As the woman kneels before Jesus, he tries to stay within the boundaries but can’t. God is love, and God must love, and God’s love cannot be contained within boundaries of human, or divine, creation. This is the God who puts respect and mercy for the foreigner, the stranger, the sojourner, the other at the heart of his law. This is the God who continually pulls individuals such as Rahab and Ruth, Naaman and Cornelious, a Canaanite woman, a thief on a cross – individuals neither righteous nor descendents of Abraham – into his promise. This is a God who, to quote noted Old Testament scholar Gene March, regularly surprises the human family with a generosity of love beyond our imagination.

So, does God play favorites? God does have a deeper relationship with some people than with others – but I think that may have as much to do with us as with God. The organization I worked with in New York taught Jeremiah 29:11 to all the kids in their youth programs:

I know the plans I have for you, says the Lord, plans for your welfare and not for harm, to give you a future with hope.

The verse is specifically written to the exiled Israelites, but in the light of God’s expansively generous love has meaning far beyond a specific tribe or people. God had plans for Abraham; God may also have had plans for Abraham’s neighbor. But unlike his neighbors, Abraham was able to hear and follow a God none of his neighbors knew. Perhaps it was desperation for an heir. Perhaps it was frustration with his present circumstance. Perhaps he was just wired differently. Perhaps all three combined to give him an openness to God, an ability to listen and the faith to follow.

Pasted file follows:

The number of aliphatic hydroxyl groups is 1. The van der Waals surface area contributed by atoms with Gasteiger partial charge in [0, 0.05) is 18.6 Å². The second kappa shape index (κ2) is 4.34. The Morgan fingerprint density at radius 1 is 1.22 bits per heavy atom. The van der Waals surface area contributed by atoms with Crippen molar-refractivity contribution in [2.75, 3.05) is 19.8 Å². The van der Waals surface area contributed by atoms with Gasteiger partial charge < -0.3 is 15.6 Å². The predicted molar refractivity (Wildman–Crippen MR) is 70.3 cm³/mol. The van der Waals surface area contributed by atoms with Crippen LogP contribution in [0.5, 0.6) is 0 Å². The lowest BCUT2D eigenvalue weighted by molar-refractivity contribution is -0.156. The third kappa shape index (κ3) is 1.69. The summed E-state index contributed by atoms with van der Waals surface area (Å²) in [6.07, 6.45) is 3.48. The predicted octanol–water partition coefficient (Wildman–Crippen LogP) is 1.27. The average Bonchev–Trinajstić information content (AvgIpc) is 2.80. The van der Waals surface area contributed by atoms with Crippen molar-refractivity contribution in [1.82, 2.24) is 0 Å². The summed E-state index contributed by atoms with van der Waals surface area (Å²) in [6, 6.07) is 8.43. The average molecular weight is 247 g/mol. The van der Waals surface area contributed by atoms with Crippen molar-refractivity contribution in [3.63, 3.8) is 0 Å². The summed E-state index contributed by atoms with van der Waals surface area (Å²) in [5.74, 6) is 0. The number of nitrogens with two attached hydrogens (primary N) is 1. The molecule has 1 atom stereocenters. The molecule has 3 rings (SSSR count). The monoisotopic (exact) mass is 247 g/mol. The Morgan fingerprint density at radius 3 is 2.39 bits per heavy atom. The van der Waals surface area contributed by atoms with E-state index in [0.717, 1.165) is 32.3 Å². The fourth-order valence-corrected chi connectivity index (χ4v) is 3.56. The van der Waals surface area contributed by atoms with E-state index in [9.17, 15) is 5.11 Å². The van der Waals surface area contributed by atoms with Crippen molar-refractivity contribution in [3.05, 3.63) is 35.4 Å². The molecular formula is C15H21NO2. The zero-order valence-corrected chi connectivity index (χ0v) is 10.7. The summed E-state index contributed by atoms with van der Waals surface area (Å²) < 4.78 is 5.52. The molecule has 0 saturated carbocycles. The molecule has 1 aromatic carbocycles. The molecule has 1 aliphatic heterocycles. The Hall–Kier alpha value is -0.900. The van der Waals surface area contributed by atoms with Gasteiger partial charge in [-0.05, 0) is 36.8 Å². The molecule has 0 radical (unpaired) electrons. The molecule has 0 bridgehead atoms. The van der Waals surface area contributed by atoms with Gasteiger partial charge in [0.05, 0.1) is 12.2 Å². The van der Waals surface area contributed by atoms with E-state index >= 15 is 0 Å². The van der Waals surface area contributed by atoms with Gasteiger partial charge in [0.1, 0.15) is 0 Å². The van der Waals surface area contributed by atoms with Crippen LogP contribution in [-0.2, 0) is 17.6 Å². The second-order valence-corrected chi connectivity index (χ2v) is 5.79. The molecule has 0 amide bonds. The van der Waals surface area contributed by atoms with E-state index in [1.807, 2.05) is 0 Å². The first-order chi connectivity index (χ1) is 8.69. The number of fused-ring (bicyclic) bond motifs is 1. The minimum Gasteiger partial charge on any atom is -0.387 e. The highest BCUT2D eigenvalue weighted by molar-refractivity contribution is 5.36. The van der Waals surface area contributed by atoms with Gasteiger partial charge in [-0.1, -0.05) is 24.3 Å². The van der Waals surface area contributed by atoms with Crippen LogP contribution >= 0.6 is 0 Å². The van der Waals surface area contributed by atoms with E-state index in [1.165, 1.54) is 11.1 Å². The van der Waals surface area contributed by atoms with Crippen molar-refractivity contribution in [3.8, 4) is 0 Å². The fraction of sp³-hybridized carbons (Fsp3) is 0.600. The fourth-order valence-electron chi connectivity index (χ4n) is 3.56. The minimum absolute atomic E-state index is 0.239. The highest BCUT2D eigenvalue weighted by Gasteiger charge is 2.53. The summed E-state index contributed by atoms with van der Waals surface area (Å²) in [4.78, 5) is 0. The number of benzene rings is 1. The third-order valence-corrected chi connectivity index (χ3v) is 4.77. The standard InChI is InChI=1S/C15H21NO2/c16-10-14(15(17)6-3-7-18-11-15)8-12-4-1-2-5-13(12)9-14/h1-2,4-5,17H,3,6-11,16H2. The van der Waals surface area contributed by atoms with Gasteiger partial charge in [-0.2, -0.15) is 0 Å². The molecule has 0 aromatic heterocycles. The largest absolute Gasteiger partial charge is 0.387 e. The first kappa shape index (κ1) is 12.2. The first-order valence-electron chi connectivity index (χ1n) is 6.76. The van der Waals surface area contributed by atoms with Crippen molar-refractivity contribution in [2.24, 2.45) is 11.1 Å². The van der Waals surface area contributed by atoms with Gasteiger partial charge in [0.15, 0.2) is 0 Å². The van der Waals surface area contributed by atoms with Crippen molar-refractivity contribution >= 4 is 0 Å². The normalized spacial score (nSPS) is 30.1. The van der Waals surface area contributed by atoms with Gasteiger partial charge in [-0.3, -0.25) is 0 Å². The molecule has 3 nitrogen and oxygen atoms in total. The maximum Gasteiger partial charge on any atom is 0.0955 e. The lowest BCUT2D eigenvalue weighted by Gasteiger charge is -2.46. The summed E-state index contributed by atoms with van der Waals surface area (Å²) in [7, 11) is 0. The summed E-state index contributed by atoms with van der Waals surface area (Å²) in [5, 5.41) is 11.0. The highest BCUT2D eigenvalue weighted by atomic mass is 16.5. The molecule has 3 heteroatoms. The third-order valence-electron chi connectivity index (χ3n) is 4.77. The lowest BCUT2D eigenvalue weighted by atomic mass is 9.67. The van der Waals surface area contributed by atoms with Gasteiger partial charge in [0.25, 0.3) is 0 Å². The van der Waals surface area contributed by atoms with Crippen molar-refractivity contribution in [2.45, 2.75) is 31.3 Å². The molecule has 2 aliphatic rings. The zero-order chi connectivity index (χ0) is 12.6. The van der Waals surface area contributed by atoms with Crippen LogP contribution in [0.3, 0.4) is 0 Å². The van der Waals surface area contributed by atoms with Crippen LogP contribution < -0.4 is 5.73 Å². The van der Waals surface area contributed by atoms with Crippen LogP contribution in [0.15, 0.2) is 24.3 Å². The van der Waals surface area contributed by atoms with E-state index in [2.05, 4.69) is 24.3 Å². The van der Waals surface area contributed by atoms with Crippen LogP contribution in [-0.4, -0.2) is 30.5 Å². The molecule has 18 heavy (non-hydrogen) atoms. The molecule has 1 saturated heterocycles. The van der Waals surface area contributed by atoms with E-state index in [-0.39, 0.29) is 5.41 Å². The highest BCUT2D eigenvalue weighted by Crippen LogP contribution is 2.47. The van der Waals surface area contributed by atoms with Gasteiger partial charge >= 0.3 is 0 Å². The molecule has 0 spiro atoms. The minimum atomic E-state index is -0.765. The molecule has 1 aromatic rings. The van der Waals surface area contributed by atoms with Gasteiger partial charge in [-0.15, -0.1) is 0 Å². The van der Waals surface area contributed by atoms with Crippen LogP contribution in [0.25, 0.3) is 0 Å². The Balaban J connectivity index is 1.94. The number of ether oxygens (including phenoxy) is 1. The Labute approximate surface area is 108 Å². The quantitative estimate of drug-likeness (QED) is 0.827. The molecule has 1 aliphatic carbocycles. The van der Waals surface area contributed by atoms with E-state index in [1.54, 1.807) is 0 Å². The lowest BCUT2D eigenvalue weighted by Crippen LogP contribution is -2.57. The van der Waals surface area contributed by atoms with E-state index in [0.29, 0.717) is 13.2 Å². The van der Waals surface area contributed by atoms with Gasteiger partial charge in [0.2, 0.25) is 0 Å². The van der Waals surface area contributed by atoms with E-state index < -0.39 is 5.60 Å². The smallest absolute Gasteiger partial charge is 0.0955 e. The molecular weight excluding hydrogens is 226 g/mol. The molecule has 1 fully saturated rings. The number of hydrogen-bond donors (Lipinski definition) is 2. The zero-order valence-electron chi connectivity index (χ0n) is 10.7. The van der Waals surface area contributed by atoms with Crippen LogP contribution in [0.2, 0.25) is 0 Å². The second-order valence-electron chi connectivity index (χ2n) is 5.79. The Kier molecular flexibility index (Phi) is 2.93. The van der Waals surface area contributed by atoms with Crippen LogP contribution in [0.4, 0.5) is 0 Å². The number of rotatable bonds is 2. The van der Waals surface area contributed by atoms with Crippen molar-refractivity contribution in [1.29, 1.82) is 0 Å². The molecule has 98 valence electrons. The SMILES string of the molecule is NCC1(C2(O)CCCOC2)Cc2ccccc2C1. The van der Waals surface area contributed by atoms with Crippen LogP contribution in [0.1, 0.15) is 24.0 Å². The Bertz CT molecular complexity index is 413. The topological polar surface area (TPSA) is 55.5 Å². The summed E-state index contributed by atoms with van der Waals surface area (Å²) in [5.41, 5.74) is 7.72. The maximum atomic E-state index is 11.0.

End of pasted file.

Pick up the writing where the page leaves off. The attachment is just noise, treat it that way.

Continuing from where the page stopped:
For many people, their most profound experiences of the divine occur with they are most vulnerable, most desperate, most willing to drop their own preconceived notions and prejudices and embrace what God has to offer. We can only embrace when our arms are empty. We can only dance when we free ourselves to the Spirit. We can only follow when we’re willing to change direction. We can only become new when the old has died and resurrection is possible.

God’s expansive love means that each of us are his favorite. But God also has to become our favorite. It’s a relationship – and it goes two ways. That ancient concept of righteousness does not earn us God’s favor, but it does enable us hold up our side of the relationship, just as unrighteousness – on our part or on the world’s – can thwart God’s best laid and deepest plans for us. Unrighteousness – the sin created by us and embedded in the world around us – can so affect us, so smother us, that we can feel far from God and further still from God’s favor. But its also those times when we may be most open to the promise of being God’s chosen.